花咲ぢいさん (hanazaka jiisan)
The Old Man Who Made the Dead Trees Blossom
This piece depicts the folktale “The Old Man Who Made the Dead Trees Blossom.” There are many versions of the story. One is that an old couple loved their dog dearly, and one day the dog dug up gold in their garden. An envious neighbor, thinking the dog must be able to sniff out treasure, stole the dog and had it dig in his own garden. But when the dog only dug up bones, he killed it and told the couple it had died naturally.
The old couple buried the dog under the fig tree where it had dug up the treasure, and that night the old man had a dream the dog told him to chop down the tree and use it to make a mortar for pounding mochi. He did so, and the rice they put into the mortar turned into gold. The neighbor also saw this and took the mortar, but the rice he put inside turned to dirt instead, so his wife burned the mortar and destroyed it. That evening, the dog returned to his master in a dream and told him to sprinkle the ashes of the mortar on nearby cherry trees. The old man did so, and the trees bloomed, and a passing daimyo (military lord) who saw them praised the old man and showered him with gifts. When the neighbor jealously tried to sprinkle the ashes as well, they blew into the daimyo’s eyes, and the daimyo threw the neighbor into prison. When he was released, he was banished from his village and had nowhere to live.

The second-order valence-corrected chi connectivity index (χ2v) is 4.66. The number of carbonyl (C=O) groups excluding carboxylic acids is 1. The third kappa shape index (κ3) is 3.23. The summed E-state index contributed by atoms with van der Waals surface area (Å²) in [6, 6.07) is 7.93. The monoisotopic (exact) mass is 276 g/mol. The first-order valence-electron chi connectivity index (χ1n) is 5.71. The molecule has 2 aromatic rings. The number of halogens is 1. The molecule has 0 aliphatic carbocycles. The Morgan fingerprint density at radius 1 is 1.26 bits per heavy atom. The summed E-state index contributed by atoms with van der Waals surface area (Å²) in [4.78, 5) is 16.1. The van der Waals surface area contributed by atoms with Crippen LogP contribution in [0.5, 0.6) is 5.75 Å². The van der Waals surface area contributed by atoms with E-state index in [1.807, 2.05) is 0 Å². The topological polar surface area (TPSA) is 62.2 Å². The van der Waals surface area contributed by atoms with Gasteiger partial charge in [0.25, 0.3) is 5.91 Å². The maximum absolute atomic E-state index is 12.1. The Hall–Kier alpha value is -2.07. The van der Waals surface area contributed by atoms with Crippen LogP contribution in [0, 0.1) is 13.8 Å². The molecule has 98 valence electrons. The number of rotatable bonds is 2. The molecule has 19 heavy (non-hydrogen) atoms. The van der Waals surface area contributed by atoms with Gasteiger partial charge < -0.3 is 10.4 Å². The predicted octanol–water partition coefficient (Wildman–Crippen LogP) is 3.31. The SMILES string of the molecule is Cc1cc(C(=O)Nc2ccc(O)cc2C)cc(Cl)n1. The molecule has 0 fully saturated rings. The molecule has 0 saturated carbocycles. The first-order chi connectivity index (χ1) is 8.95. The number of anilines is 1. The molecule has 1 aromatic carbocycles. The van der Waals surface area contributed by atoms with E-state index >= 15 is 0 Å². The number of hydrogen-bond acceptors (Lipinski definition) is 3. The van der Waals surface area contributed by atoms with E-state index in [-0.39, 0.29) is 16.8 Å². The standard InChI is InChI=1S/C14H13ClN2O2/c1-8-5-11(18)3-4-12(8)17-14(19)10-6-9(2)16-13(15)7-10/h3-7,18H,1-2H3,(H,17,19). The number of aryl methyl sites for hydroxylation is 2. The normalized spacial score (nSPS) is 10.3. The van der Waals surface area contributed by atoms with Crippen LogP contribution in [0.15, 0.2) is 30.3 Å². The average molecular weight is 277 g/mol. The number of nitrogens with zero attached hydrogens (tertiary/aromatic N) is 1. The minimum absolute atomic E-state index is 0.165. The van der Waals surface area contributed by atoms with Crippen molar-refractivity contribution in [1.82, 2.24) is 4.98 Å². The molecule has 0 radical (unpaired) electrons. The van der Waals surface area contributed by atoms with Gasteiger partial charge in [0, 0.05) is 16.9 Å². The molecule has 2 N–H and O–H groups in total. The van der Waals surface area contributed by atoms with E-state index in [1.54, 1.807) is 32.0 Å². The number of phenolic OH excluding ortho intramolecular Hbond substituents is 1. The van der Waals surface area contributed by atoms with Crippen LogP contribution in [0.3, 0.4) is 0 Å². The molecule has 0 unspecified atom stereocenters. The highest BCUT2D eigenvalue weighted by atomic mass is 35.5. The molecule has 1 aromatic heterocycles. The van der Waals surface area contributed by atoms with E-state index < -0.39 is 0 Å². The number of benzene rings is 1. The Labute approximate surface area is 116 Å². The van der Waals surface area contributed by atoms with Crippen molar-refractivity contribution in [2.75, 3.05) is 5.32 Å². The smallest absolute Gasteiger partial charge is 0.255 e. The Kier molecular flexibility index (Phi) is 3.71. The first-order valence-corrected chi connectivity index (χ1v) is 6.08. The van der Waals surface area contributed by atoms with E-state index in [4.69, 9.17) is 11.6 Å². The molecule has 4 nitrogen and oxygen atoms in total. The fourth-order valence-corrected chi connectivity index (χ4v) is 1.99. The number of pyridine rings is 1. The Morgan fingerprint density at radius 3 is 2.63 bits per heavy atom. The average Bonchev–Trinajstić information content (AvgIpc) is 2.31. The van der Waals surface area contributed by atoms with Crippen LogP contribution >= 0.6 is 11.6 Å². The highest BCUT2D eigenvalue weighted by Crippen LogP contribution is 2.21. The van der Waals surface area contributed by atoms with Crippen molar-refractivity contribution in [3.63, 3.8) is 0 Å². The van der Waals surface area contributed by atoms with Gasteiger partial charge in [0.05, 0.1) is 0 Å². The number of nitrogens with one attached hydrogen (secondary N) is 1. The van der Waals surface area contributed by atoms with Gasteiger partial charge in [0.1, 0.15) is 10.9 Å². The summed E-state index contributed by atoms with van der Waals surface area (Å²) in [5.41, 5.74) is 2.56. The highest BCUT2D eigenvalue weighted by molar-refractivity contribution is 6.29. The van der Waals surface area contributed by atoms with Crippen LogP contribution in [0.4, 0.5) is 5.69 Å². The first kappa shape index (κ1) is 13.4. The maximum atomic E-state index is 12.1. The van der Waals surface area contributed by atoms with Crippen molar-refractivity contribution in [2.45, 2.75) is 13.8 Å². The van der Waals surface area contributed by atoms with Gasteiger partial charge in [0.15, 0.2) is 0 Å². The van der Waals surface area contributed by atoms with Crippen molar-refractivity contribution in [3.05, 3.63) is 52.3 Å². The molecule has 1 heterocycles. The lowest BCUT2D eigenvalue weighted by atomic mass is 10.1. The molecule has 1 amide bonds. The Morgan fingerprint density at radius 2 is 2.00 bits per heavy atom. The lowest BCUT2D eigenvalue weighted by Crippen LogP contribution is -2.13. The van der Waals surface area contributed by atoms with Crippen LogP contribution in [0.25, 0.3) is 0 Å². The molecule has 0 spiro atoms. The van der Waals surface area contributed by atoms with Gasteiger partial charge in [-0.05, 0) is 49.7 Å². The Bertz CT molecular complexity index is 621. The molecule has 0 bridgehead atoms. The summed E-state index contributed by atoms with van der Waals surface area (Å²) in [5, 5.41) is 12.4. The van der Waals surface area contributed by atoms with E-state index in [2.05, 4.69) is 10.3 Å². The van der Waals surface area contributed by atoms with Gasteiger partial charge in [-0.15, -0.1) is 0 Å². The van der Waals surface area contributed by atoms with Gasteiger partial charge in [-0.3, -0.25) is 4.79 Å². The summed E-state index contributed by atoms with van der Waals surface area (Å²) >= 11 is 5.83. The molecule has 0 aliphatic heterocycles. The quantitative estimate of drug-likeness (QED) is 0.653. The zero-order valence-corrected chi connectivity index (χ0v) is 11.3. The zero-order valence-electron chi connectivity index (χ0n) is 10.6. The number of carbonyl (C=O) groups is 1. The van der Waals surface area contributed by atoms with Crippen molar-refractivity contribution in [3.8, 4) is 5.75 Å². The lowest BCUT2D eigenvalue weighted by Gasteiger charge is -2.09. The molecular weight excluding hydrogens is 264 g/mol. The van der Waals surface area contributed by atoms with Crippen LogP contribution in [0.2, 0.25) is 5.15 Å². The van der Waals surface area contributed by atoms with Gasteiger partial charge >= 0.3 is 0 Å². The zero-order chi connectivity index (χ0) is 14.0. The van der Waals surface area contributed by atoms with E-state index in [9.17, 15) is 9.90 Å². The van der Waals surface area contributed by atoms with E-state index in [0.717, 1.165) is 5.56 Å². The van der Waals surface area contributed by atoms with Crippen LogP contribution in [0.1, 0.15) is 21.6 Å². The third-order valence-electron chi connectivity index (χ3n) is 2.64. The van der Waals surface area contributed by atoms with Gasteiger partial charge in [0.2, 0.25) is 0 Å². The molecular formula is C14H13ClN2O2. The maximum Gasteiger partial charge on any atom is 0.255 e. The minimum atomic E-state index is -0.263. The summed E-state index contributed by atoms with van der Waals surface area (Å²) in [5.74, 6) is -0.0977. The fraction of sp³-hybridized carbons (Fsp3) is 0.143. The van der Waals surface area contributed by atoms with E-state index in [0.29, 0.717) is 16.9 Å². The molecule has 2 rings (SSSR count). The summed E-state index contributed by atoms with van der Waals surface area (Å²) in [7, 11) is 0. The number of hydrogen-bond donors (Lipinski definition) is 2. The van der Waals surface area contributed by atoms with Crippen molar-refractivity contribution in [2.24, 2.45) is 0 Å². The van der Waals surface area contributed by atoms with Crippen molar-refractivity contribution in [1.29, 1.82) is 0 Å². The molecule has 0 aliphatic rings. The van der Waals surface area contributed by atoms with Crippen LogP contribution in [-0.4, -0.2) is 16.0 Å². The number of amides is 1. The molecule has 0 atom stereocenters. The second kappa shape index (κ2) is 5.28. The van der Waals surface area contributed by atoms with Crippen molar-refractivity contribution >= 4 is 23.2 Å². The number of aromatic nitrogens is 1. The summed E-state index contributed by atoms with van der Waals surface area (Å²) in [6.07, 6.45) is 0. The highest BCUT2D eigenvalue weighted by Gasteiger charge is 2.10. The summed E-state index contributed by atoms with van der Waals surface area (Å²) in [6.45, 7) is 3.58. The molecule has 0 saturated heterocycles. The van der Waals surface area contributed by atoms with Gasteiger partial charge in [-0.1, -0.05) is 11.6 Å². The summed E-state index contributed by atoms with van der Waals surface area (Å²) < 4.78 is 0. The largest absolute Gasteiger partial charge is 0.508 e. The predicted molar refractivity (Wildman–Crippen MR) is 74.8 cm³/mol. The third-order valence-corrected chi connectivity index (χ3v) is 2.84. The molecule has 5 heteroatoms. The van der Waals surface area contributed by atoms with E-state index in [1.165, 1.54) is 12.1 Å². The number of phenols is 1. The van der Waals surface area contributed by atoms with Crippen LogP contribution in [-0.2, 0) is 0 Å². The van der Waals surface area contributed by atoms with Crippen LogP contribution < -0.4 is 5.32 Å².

Hiroi Michiaki: And what is this? Ahh! The Old Man Who Made the Dead Trees Blossom. Hm? The Old Man Who Made the Dead Trees Blossom?
Mrs. Hiroi: Yeah, it’s that.
Hiroi: Mm. Yeah. It’s The Old Man Who Made the Dead Trees Blossom.
Mrs. Hiroi: It spins around and around. If you spin it from the top.
Hiroi: Ummm, this is The Old Man Who Made the Dead Trees Blossom. When [the old man] saved an adorable dog, as thanks, um… it barked for him to dig [in this spot], and when he dug there large and small gold coins came out. And later, when he was pounding mochi, I think the mochi turned to gold. It turned to gold. And the wicked old man next door felt bitter towards him. So he burned the mortar and mallet [for pounding mochi]. And the [first] old man took the ashes and scattered them and flowers bloomed from the withered trees there. And he was praised by his local lord. It’s an old legend… that goes like that.